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Optimal Spatial Resolution for the Detection and Discrimination of Archaeological Proxies in Areas with Spectral Heterogeneity

by 1,2
1
Remote Sensing and Geo-Environment Lab, Department of Civil Engineering and Geomatics, Faculty of Engineering and Technology, Cyprus University of Technology, Saripolou 2-8, 3036 Limassol, Cyprus
2
Eratosthenes Centre of Excellence, Saripolou 2-8, 3036 Limassol, Cyprus
Remote Sens. 2020, 12(1), 136; https://doi.org/10.3390/rs12010136
Received: 14 November 2019 / Revised: 30 December 2019 / Accepted: 30 December 2019 / Published: 1 January 2020
Subsurface targets can be detected from space-borne sensors via archaeological proxies, known in the literature as cropmarks. A topic that has been limited in its investigation in the past is the identification of the optimal spatial resolution of satellite sensors, which can better support image extraction of archaeological proxies, especially in areas with spectral heterogeneity. In this study, we investigated the optimal spatial resolution (OSR) for two different cases studies. OSR refers to the pixel size in which the local variance, of a given area of interest (e.g., archaeological proxy), is minimized, without losing key details necessary for adequate interpretation of the cropmarks. The first case study comprises of a simulated spectral dataset that aims to model a shallow buried archaeological target cultivated on top with barley crops, while the second case study considers an existing site in Cyprus, namely the archaeological site of “Nea Paphos”. The overall methodology adopted in the study is composed of five steps: firstly, we defined the area of interest (Step 1), then we selected the local mean-variance value as the optimization criterion of the OSR (Step 2), while in the next step (Step 3), we spatially aggregated (upscale) the initial spectral datasets for both case studies. In our investigation, the spectral range was limited to the visible and near-infrared part of the spectrum. Based on these findings, we determined the OSR (Step 4), and finally, we verified the results (Step 5). The OSR was estimated for each spectral band, namely the blue, green, red, and near-infrared bands, while the study was expanded to also include vegetation indices, such as the Simple Ratio (SR), the Atmospheric Resistance Vegetation Index (ARVI), and the Normalized Difference Vegetation Index (NDVI). The outcomes indicated that the OSR could minimize the local spectral variance, thus minimizing the spectral noise, and, consequently, better support image processing for the extraction of archaeological proxies in areas with high spectral heterogeneity. View Full-Text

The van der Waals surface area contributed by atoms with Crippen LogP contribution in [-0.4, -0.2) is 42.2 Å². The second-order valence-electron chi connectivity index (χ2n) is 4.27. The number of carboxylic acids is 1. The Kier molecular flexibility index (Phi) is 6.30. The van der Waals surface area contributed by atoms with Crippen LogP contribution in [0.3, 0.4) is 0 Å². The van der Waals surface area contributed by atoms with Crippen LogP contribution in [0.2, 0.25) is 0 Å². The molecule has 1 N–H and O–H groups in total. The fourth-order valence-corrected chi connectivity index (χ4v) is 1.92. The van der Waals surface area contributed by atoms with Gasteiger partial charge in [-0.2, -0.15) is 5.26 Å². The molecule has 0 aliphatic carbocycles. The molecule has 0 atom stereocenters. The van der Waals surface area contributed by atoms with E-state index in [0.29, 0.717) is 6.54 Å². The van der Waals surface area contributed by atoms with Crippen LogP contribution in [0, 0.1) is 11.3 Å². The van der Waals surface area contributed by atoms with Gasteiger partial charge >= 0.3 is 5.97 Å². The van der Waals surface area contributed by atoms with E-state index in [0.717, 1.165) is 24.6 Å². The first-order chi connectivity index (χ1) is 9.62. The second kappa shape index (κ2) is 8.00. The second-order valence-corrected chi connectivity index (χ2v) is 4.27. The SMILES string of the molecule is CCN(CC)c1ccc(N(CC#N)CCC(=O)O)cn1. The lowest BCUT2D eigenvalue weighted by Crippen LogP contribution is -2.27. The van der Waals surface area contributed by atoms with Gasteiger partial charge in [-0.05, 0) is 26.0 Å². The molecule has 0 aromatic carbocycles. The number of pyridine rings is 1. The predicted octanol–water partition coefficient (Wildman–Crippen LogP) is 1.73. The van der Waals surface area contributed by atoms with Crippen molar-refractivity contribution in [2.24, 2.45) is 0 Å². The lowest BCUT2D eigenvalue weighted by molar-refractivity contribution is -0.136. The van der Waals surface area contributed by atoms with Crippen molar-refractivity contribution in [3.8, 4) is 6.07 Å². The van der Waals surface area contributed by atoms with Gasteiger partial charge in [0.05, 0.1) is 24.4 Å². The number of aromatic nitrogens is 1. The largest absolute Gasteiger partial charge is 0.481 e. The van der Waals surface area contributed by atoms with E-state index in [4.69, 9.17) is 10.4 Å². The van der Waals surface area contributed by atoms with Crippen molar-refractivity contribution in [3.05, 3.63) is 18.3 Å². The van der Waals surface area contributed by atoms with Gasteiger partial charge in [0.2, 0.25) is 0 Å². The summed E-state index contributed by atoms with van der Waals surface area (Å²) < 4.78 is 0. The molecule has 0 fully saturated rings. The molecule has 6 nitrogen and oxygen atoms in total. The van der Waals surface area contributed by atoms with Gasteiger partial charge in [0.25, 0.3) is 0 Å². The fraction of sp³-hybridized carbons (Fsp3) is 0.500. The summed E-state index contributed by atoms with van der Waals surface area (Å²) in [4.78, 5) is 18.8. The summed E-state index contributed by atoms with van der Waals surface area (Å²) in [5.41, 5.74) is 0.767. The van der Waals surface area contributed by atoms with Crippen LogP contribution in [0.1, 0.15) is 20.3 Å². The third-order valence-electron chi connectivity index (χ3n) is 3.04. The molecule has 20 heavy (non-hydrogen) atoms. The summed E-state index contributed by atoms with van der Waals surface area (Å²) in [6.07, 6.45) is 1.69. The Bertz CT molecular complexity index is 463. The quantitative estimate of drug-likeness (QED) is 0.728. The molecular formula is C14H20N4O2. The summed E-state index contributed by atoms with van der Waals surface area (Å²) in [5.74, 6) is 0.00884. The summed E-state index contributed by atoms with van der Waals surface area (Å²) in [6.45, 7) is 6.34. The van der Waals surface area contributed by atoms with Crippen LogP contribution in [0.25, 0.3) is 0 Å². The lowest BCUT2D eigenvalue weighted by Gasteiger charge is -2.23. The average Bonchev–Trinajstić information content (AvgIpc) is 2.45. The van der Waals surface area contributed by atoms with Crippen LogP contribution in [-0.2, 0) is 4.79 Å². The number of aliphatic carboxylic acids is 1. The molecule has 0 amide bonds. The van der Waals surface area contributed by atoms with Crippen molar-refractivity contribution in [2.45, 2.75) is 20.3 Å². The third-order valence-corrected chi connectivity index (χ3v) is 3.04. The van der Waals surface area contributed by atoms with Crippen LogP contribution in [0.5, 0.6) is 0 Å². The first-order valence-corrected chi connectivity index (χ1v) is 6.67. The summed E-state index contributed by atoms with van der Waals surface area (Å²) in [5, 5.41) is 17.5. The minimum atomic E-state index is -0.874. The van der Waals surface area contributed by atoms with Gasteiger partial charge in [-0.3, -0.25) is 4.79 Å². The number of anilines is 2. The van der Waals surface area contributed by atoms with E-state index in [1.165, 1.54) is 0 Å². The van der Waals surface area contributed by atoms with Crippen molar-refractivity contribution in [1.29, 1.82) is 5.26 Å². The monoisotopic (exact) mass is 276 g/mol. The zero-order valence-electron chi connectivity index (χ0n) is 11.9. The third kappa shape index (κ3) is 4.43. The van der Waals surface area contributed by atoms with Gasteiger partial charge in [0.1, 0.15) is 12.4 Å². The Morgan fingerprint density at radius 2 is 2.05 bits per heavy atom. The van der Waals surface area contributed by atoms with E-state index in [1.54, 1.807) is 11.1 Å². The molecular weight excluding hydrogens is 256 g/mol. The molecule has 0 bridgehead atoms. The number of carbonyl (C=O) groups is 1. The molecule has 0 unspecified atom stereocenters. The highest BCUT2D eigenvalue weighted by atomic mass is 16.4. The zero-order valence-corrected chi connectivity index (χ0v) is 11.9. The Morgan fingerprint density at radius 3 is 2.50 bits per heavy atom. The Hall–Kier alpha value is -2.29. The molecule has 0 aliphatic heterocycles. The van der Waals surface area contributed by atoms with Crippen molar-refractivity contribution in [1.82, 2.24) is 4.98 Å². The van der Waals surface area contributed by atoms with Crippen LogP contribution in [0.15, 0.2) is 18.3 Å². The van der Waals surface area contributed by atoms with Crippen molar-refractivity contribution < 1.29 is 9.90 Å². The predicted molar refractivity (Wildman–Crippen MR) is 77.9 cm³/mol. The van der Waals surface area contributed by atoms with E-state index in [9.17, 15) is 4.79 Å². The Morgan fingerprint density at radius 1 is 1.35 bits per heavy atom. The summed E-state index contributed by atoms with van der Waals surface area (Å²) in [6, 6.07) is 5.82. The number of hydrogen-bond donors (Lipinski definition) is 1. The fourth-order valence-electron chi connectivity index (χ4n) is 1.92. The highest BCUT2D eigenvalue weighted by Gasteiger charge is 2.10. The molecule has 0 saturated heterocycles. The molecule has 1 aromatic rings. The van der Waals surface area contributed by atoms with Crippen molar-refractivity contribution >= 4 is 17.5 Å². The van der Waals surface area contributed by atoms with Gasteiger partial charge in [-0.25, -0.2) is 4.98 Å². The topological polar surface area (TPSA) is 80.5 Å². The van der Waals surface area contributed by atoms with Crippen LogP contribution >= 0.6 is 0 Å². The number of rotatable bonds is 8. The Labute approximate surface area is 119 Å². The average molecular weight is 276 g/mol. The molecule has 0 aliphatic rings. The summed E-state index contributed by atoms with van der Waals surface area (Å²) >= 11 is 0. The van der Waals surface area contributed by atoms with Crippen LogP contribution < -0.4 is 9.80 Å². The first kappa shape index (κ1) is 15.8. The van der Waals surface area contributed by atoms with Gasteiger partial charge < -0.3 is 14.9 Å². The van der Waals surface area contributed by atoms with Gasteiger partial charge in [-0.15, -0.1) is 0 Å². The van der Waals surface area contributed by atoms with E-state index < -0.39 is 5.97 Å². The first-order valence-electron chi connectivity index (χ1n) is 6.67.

Keywords: optimum spatial resolution; remote sensing archaeology; archaeological proxies; simulation data; WorldView-2 optimum spatial resolution; remote sensing archaeology; archaeological proxies; simulation data; WorldView-2
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MDPI and ACS Style

Agapiou, A. Optimal Spatial Resolution for the Detection and Discrimination of Archaeological Proxies in Areas with Spectral Heterogeneity. Remote Sens. 2020, 12, 136. https://doi.org/10.3390/rs12010136

AMA Style

Agapiou A. Optimal Spatial Resolution for the Detection and Discrimination of Archaeological Proxies in Areas with Spectral Heterogeneity. Remote Sensing. 2020; 12(1):136. https://doi.org/10.3390/rs12010136

Chicago/Turabian Style

Agapiou, Athos. 2020. "Optimal Spatial Resolution for the Detection and Discrimination of Archaeological Proxies in Areas with Spectral Heterogeneity" Remote Sensing 12, no. 1: 136. https://doi.org/10.3390/rs12010136

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